Gordon Olsen, who has filed one of those affidavits, was a friend of Laing. He says the documents he has compiled show the town is “way short of making the Laing trust whole.” But he said the details of his claim is in the AG’s hands and will ultimately be made public.

In 2016, Olsen hired a Campbell River accounting firm to review publicly available financial records of the Town of Comox. The review showed the trust fund should be worth in excess of $480,000 today. The firm used figures released by the town and used conservatively calculated interest rates.

The independent analysis suggested that if the town had immediately invested all of Laing’s bequeathed cash plus the income it derived from renting the house for 30-some years, it would have nearly a half-million dollars in the trust fund.

Olsen believes the great disparity in accounting demands a court-ordered forensic audit of the town’s financial records.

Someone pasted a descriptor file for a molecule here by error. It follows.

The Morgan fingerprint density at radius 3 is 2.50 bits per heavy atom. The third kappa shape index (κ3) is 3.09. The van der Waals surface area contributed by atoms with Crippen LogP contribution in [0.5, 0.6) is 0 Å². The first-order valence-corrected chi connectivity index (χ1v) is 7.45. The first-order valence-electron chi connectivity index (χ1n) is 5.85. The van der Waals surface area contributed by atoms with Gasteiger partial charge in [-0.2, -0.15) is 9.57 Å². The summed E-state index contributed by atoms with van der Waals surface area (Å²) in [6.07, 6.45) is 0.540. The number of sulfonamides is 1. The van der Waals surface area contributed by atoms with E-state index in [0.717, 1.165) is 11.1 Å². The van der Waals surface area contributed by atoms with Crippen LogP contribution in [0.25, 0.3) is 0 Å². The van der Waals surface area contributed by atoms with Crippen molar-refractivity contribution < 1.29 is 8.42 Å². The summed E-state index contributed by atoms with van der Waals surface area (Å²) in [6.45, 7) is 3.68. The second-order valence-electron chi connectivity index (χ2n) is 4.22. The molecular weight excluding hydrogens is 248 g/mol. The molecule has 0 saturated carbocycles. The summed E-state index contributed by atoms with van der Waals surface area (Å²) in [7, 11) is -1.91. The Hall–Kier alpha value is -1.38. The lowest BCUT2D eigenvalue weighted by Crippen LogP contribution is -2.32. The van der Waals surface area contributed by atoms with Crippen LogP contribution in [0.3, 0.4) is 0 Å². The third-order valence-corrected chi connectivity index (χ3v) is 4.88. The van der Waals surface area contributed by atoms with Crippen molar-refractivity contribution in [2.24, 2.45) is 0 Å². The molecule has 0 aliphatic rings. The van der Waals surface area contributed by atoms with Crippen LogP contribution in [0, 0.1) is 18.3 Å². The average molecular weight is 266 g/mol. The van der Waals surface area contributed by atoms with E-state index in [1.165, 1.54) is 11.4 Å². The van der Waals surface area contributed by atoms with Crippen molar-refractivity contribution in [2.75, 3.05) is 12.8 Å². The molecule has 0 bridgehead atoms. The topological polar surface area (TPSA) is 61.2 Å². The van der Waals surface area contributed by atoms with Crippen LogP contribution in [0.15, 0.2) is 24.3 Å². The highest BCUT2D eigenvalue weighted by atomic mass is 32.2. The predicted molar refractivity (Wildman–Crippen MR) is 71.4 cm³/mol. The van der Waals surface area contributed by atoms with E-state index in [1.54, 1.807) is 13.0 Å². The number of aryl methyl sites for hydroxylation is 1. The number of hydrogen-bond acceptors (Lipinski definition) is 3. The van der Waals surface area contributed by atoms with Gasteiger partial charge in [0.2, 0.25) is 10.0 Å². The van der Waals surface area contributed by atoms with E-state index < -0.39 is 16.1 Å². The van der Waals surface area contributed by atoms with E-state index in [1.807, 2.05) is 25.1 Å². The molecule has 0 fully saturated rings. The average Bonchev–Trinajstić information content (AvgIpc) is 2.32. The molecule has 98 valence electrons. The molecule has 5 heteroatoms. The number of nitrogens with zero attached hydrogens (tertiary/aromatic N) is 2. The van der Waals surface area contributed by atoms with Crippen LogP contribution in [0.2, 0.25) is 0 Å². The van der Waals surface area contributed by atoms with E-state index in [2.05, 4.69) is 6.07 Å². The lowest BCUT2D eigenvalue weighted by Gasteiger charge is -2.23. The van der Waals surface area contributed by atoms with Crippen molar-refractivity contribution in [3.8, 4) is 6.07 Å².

A forensic audit is a specialization within the accounting profession to determine negligence or other financial irregularities for use as evidence in court. Most major accounting firms have a forensic auditing department.

The Attorney General’s office doesn’t discuss active cases.

In response to an enquiry from Decafnation about the number and content of affidavits it has received in this case, the Ministry of Attorney General sent this statement:

“The Legal Services Branch of the Ministry of Attorney General is responsible for this case. Applications made to the B.C. Supreme Court will be decided by the Court. As this case is before the courts, we cannot comment further.”

Comox Mayor Paul Ives declined to comment for this story, referring enquiries to town staff.

 

Courtenay opens the door for private digital signs

Courtenay opens the door for private digital signs